Just because Confederate flags and similar symbols have been ripped down from most public places, don't imagine the crusade against them is over.
Now that the battle against Confederate symbols on public property has been largely won, the battle against the same symbols on private property is just starting.
For South Carolina restaurateur Maurice Bessinger, the war is already a couple of years old. Mr. Bessinger's barbecue restaurant in Columbia, S.C. has long displayed a Confederate flag outside on a pole in the parking lot, and inside the owner distributed various tracts and pamphlets about the Confederacy, the War Between the States and related issues. Once the war against the Confederate flag on top of South Carolina's capitol dome lurched into high gear a few years ago, Mr. Bessinger's establishment — indeed his very business — was dragged into jeopardy.
Mr. Bessinger manufactures a mustard-based barbecue sauce that was sold at large chain stores like Wal-Mart and Winn-Dixie. All of a sudden, that stopped. The stores refused to carry his brand anymore, some of them (Wal-Mart, for example) claiming piously that they didn't condone the slavery Mr. Bessinger supposedly defended. (He doesn't.)
Of course, not condoning slavery didn't stop Wal-Mart from selling products manufactured by slave labor in Communist China, as Business Week reported around the same time. Of course again, slave labor had nothing to do with it.
The real reason the stores dropped Mr. Bessinger's sauce (as he disclosed in an open letter to the public) was that some people were mounting a concerted campaign of vandalism against his product on the shelves of the stores that carried it. Bottles were found opened or smashed in the aisles at stores across several Southern states.
With most products, the stores would have deployed security guards or video cameras and hauled the vandals into court.
But everyone knew who the vandals were and what race they belonged to, so no one dared take action.
The action they did dare take was to drop Mr. Bessinger's sauce, costing him even today some $5 million a year, and wrap themselves in sonorities about "not condoning slavery."
Now, yet another non-condoner of slavery has popped up, the mammoth corporation SCANA based in South Carolina itself. As the Washington Post reported this week, SCANA has suddenly decided that its employees can't park company vehicles in Mr. Bessinger's parking lot or display the Confederate flag on their own personal cars in the company's parking lot. ["In S.C., Flag Dispute Enters Private Sector,"Manuel Roig-Franzia, Washington Post, Sept 1, 2002]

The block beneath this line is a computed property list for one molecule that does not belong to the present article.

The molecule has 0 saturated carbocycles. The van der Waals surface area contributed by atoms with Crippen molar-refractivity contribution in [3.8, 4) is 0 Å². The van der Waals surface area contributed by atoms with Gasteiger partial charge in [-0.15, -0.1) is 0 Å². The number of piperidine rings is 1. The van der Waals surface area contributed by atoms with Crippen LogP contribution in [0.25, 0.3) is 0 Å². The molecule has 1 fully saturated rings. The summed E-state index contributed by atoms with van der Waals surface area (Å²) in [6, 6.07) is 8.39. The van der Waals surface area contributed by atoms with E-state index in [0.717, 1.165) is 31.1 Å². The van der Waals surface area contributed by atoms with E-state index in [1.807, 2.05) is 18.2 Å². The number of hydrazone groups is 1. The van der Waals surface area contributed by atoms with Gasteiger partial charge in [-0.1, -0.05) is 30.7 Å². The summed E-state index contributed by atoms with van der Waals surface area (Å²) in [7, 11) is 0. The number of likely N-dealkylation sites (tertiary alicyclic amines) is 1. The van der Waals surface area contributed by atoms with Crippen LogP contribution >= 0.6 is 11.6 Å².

But in South Carolina the Good Old Cause is not entirely lost, and the company's actions sparked massive protests, with marches outside the company headquarters and one state legislator suggesting he'd look into repealing the company's monopoly on gas and electricity sales.
The company's attack on Mr. Bessinger "just hit me as a basic slap at free speech and freedom of statement," state Sen. Glenn McConnell told the Post. "What they're doing is discriminating against a man's business because of his political beliefs.... You're getting on a slippery slope."
Actually, we're quite a ways down the slippery slope, and we got there long before corporate behemoths like SCANA pushed us down it. When black radicals began whining about the Confederate flag some years ago, their claim was that they didn't care if you displayed the flag on private property; they just objected to it on public sites like the state capitol.
Now we see the real agenda, which was to strip away the flag and similar symbols completely, including on private property like Mr. Bessinger's restaurant and the SCANA parking lot.
Once the protests started, SCANA apparently got frightened, as corporate behemoths tend to do when you yell at them loudly enough. One spokesman said the bumper sticker ban was still in effect, while the chief executive officer said it wasn't. He also told the threatening lawmaker that his own great-grandfather fought for the Confederacy.
That's the kind of grease that a few squeaks of the wheel can win.
The Post says Mr. Bessinger is "obsessed with the past" because of his flag and the tracts and pamphlets he distributes, but of course the NAACP and the boys who push for reparations for slavery aren't "obsessed with the past" because they want to abolish every visible vestige and symbol of a major part of the Southern heritage and identity.
As long as that kind of non-obsession with the past flourishes and as long as corporations spout the cant of "not condoning slavery" even as they peddle goods made by real slave labor today, you can expect the war against white, Southern and Confederate symbols to stay in business.
If the targets of the war want to stop it, they'll have to fight it the way Mr. Bessinger and his friends are fighting it now.
COPYRIGHT CREATORS SYNDICATE, INC.
September 05, 2002